I have been coming to Santa Fe, New Mexico since childhood, as we visited family in Colorado and often popped down to Santa Fe & Taos just a few hours away (I actually wrote a previous post about my last road trip in NM + CO). Art is big in my family, as is Spanish, Mexican and Native American heritage so it is of little wonder that we are continually pulled to this area - and indeed we have a lot of ancestry in SouthWest going back to the 1640’s. For the first time I actually drove from California, so I entered the state from the west, and into Navajo Nation and Zuni Reservation territory (stayed in Gallup, NM where I frequently saw signage in the Navajo language too), who’s art and traditions have a large impact on the state, along with Pueblo and Apache. The Navajo Nation (Naabeehó Bináhásdzo) covers about 17,544,500 acres , occupying portions of northeastern Arizona, southeastern Utah, and northwestern New Mexico in the United States. This is the largest land area retained by a Native American tribe, with a population of roughly 350,000 as of 2016.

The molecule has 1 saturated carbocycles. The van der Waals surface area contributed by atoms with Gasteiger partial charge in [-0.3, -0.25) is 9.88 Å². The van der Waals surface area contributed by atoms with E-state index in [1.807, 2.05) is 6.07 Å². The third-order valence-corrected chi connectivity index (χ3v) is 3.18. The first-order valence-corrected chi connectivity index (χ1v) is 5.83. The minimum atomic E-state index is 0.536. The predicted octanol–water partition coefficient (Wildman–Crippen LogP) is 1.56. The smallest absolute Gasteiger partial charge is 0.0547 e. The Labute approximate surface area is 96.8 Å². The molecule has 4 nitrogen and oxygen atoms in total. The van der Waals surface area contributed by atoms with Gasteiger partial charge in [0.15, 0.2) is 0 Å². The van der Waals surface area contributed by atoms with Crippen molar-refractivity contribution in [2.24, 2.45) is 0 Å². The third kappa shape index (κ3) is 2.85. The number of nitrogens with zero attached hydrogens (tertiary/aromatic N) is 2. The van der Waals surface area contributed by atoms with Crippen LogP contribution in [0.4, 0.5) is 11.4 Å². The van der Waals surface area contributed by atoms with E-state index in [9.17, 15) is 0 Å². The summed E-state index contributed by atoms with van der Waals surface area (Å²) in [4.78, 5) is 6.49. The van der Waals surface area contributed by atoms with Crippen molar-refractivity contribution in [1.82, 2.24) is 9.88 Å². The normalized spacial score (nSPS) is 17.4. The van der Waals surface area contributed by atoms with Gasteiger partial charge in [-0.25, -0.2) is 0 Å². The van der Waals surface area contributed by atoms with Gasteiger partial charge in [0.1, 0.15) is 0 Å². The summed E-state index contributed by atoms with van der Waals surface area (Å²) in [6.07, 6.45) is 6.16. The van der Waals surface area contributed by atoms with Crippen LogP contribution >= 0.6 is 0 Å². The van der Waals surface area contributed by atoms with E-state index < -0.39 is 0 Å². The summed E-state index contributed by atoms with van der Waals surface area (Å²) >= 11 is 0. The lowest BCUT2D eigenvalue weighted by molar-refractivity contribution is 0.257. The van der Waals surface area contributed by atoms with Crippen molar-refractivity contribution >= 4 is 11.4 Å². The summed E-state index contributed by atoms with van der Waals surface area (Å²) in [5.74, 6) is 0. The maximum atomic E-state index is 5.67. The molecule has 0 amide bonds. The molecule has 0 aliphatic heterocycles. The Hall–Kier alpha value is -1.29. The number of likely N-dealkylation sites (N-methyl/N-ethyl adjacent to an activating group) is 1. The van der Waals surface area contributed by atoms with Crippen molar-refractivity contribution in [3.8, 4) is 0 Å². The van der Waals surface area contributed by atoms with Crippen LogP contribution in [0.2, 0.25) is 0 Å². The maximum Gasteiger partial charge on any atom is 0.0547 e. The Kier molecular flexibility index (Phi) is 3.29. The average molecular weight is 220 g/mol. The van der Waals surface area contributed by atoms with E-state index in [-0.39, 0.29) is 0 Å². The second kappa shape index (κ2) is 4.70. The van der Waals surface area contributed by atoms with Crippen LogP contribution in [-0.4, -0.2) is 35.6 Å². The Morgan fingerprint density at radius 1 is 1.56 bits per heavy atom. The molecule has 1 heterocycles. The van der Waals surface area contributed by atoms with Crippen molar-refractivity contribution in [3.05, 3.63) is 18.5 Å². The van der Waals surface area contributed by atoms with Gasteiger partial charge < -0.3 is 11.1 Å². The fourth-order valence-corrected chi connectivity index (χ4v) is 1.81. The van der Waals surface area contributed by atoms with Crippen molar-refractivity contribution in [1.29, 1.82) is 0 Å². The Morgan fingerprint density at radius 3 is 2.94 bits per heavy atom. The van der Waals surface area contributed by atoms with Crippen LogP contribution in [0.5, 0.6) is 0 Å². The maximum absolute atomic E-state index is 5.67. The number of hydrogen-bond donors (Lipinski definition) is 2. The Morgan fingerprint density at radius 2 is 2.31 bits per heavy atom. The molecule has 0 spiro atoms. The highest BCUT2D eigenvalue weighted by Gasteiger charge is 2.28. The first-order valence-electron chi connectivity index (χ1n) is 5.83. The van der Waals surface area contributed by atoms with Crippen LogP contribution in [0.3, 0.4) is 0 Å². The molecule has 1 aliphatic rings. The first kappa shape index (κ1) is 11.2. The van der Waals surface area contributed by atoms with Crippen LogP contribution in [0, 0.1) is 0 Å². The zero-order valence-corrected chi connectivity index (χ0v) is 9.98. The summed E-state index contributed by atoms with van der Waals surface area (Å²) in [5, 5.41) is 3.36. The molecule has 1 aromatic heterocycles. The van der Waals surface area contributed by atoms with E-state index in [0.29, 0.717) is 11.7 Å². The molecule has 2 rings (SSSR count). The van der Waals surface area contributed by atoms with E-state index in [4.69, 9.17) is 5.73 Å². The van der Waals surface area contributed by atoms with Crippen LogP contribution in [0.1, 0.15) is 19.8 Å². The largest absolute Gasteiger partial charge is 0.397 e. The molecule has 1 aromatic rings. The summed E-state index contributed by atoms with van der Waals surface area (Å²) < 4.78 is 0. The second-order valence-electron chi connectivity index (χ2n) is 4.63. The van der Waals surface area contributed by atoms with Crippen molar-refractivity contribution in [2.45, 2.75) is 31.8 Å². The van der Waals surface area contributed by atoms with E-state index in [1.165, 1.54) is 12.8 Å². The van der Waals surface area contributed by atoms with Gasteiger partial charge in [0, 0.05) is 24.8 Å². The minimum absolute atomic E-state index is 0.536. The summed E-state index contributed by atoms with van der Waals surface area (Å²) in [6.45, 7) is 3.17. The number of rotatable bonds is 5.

Santa Fe is New Mexico’s capital, and sits in the Sangre de Cristo foothills. Founded as a Spanish colony in 1610, Santa Fe was once the northernmost outpost of the Spanish empire in the Americas, so most of the downtown area is a designated historic district, and among the pueblo-style architecture, Spanish churches, twisting streets, and tiny boutiques, you’ll feel like you’re in a completely different country (or time period). Santa Fe has a local culture that’s all about healthy living, organic food, and a surprisingly urban sensibility that will make you wonder why more cities don’t marry modern life with old-world peace of mind like they do in “the City Different.”